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them was that one called Ta-chi-tu-lun, " Shastra of the
Method of Great Wisdom." He was one of the most prolific
authors of the Mahay ana school. On this account he be-
came the object of the jealous dislike of the older school
of the Lesser Conveyance.

When drawing near the end of his life, he unexpectedly
fell one day into the trance called the samadhi of the
moon's wheel, in which he only heard words of the
Dharma, but saw no forms. His pupil, Deva, compre-
hended him, and said, " The Buddha nature which you,
my teacher, make known to us, does not consist in sights
and sounds." Lung-shu intrusted to him the care of the
Dharma, and entered a vacant room. As he did not come
out for a day, the pupils broke open the door. He had
gone into a state of samadhi, and died. In all the king-
doms of India, temples were erected for him, and he was
honoured as if he were Buddha.

The fifteenth patriarch was Kanadeva, a native of South


India. The king of his country followed a form of depraved
doctrine. When men were invited to act as guards, Kana-
deva responded to the call, and took his place, spear in
hand, in the front rank, discharging his duties in so regular
and exemplary a manner that the king's attention was
attracted. In reply to the king's inquiries, he said he was
a man who studied wisdom and practised argumentative
oratory. The king opened for him a discussion hall. Here
Kanadeva proposed three theses : (i.) Buddha is the most
excellent of sages ; (2.) No law can compare with the law
of Buddha ; (3.) There is no happiness (or merit) on earth
equal to that of the Buddhist monk. "If any one can
vanquish me in regard to these three theses, I consent to
have my head taken off." In the discussion that ensued,
all the heretics were worsted, and asked permission to
become monks.

A follower of one of the scholars who were vanquished
in argument felt ashamed for his master, was much enraged,
and resolved to kill Kanadeva. He attacked him while
engaged in writing a controversial work, and with his
sword pierced him through. Before life was extinct, the
patriarch said, " You can take my robe and rice bowl, and
go quickly to my disciples and inform them, that if any
among them have not made progress, they should keep
firmly to their purpose without despairing." The pupils
came to see their master with loud lamentation. He
said to them, " All methods and systems are empty. I do
not exist, and cannot be injured. I do not receive love or
hatred from any. What that man has injured is the form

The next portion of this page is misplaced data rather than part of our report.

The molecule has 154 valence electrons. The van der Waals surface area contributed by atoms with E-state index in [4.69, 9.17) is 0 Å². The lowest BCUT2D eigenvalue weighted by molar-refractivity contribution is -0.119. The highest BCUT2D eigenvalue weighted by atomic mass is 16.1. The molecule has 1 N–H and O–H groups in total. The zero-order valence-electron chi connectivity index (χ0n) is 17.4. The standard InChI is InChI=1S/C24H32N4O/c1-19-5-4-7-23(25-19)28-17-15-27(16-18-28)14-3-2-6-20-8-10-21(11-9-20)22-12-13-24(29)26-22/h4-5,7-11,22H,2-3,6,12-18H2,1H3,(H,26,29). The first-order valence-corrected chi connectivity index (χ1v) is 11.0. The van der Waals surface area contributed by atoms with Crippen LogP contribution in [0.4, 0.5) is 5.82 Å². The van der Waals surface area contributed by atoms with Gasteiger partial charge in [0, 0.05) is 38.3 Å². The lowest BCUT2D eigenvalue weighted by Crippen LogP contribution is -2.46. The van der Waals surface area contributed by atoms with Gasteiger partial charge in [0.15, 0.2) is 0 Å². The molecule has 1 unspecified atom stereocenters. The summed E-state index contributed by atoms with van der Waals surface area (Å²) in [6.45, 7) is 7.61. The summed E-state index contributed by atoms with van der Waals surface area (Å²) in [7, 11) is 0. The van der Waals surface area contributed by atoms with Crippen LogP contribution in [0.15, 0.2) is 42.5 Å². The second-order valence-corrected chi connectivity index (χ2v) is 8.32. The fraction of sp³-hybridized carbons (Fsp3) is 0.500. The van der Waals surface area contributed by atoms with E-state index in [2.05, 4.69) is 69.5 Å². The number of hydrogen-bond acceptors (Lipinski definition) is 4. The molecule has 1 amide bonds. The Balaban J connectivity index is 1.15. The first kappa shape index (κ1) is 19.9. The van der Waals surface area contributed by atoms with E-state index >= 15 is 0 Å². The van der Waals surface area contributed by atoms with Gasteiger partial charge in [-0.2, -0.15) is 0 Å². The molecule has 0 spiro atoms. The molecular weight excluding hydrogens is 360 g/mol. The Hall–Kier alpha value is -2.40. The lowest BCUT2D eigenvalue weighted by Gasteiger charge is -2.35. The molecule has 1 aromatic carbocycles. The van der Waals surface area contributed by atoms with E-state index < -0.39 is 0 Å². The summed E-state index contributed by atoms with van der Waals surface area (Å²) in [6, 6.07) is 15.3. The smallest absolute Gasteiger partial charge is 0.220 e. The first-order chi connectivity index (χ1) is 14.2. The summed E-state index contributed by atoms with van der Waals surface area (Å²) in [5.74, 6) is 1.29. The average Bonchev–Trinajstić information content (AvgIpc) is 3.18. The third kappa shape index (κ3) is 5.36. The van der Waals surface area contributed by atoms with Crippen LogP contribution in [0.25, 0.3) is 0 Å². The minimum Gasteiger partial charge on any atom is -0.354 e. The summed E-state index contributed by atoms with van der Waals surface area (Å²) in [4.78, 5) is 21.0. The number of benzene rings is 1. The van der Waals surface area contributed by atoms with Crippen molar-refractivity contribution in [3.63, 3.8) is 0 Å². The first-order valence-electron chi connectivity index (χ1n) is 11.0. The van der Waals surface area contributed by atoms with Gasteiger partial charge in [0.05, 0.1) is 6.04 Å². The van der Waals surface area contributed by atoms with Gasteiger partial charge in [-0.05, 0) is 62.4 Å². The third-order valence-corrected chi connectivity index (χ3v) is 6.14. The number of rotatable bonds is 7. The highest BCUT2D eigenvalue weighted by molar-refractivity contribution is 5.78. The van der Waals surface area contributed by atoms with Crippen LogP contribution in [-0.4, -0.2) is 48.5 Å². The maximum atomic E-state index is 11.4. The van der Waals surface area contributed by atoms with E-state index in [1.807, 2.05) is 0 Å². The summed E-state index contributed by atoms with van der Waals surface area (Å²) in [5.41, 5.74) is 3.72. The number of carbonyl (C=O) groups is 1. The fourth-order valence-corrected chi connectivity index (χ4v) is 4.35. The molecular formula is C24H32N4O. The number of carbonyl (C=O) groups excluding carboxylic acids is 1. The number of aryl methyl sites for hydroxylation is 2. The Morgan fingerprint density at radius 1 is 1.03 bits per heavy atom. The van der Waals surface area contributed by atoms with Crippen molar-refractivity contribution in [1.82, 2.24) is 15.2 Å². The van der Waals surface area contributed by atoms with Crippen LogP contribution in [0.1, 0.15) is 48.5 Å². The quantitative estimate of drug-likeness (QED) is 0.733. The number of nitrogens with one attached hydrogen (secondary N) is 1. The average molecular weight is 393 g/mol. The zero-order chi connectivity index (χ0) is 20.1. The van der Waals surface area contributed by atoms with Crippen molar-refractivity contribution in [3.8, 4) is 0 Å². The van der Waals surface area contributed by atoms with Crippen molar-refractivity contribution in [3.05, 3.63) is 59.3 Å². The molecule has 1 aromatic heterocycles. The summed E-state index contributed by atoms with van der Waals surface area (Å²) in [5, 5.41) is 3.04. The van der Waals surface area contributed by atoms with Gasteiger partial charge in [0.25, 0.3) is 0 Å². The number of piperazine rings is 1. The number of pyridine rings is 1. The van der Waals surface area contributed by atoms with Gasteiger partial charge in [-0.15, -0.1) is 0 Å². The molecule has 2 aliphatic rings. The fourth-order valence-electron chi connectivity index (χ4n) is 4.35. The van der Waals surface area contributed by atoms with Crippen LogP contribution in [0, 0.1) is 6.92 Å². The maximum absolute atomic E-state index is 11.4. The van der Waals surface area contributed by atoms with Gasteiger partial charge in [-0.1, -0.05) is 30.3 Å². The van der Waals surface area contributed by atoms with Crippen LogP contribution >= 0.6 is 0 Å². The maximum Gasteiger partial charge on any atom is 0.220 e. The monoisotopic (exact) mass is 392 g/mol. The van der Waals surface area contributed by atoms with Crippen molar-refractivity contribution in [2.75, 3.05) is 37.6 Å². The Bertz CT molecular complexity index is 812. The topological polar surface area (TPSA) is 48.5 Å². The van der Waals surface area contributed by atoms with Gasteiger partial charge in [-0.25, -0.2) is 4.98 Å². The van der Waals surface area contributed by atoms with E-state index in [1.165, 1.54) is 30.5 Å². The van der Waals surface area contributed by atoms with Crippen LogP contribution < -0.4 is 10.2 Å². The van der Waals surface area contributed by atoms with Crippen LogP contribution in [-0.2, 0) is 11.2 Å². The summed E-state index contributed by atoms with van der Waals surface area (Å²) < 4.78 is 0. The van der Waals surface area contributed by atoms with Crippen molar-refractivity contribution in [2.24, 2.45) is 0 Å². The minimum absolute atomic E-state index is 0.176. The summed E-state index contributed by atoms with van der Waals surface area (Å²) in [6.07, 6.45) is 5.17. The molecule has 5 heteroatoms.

of retribution for my past. It is not I myself." He then
cast off the body, as a cicada does its outer covering.

His disciples collected the relics after his cremation,
erected a dagoba, and paid him the regular honours of

The sixteenth patriarch was Rahulata, a native of Ka-
pila. When a certain Brahman wrote a work of 100,000
Gathas, extremely difficult to explain, Nagarjuna was able


to understand the whole at first hearing, and Kanadeva
at the second hearing. Eahulata was able to comprehend
the whole when he had heard Kanadeva's explanation.
On this, the Brahman said, under the influence of great
astonishment, " The Shramana knows it as clearly as if
he had known it all of old." He then became a believer.

After his destined work of reformation and instruction
was done, Kahulata entered (the word is " took," " seized
on ") the Nirvana.

The seventeenth patriarch, Sanghanandi, of the city
Shravasti, was the son of the king. He could speak as
soon as he was born, and read the books of Buddha when
an infant. At seven years old he formed a dislike to a
worldly life. His parents tried in vain to check him in
resolving to be a monk. Two years later, Eahulata came
to the banks of the Golden- water river and said, pointing
with his finger, " At a distance of five hundred li from this
spot, there is a holy person, named Sanghanandi, who will,
a thousand years after Buddha, succeed him on the throne
of purity." Eahulata led his disciples to see him. He
had just awaked from a trance of twenty-one days, and at
once desired to take the monastic vows. He very soon
understood the principles of Buddha's teaching, and be-
came himself an instructor.

One day Eahulata ascended to the heaven of Brahma
with a golden rice bowl in his hand to obtain rice for a
multitude of believing Buddhists. On a sudden they dis-
liked its taste. Eahulata said, "The fault is not in me.
It is in yourselves." He then desired Sanghanandi to dis-
tribute the food and eat with the others. All wondered.
Eahulata then said, " He is a Buddha of bygone times,
and you also were disciples of the law of Buddha in ages
long past. However, you had not attained to the rank of
Arhan, but only realised the first three fruits of the monastic
life." They replied, " The marvellous power of our teacher